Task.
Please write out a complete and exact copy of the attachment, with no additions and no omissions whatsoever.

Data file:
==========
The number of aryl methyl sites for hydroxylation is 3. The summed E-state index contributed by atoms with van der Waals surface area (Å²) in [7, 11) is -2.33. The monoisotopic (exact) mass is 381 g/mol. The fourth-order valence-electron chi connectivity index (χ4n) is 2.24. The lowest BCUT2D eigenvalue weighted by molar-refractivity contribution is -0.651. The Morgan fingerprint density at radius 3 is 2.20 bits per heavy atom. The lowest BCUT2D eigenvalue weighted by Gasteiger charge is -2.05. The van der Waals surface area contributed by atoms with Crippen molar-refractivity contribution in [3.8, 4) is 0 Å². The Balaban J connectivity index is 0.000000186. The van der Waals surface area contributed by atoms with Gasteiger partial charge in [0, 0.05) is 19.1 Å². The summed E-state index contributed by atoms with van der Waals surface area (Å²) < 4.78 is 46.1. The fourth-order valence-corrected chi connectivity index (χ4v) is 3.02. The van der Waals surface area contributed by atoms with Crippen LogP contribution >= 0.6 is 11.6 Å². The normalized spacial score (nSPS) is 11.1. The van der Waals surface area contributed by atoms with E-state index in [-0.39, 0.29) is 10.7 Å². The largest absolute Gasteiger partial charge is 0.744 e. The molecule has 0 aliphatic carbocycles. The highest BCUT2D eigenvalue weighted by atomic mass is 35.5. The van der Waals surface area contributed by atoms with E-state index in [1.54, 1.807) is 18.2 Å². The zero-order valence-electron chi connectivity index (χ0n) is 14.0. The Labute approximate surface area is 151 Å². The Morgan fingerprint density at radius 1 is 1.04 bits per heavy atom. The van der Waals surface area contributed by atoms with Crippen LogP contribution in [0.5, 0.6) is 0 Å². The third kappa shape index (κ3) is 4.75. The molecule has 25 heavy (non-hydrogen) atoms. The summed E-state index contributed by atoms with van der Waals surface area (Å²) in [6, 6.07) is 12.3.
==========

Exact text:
The number of aryl methyl sites for hydroxylation is 3. The summed E-state index contributed by atoms with van der Waals surface area (Å²) in [7, 11) is -2.33. The monoisotopic (exact) mass is 381 g/mol. The fourth-order valence-electron chi connectivity index (χ4n) is 2.24. The lowest BCUT2D eigenvalue weighted by molar-refractivity contribution is -0.651. The Morgan fingerprint density at radius 3 is 2.20 bits per heavy atom. The lowest BCUT2D eigenvalue weighted by Gasteiger charge is -2.05. The van der Waals surface area contributed by atoms with Crippen molar-refractivity contribution in [3.8, 4) is 0 Å². The Balaban J connectivity index is 0.000000186. The van der Waals surface area contributed by atoms with Gasteiger partial charge in [0, 0.05) is 19.1 Å². The summed E-state index contributed by atoms with van der Waals surface area (Å²) < 4.78 is 46.1. The fourth-order valence-corrected chi connectivity index (χ4v) is 3.02. The van der Waals surface area contributed by atoms with Crippen LogP contribution >= 0.6 is 11.6 Å². The normalized spacial score (nSPS) is 11.1. The van der Waals surface area contributed by atoms with E-state index in [-0.39, 0.29) is 10.7 Å². The largest absolute Gasteiger partial charge is 0.744 e. The molecule has 0 aliphatic carbocycles. The highest BCUT2D eigenvalue weighted by atomic mass is 35.5. The van der Waals surface area contributed by atoms with E-state index in [1.54, 1.807) is 18.2 Å². The zero-order valence-electron chi connectivity index (χ0n) is 14.0. The Labute approximate surface area is 151 Å². The Morgan fingerprint density at radius 1 is 1.04 bits per heavy atom. The van der Waals surface area contributed by atoms with Crippen LogP contribution in [0.5, 0.6) is 0 Å². The third kappa shape index (κ3) is 4.75. The molecule has 25 heavy (non-hydrogen) atoms. The summed E-state index contributed by atoms with van der Waals surface area (Å²) in [6, 6.07) is 12.3.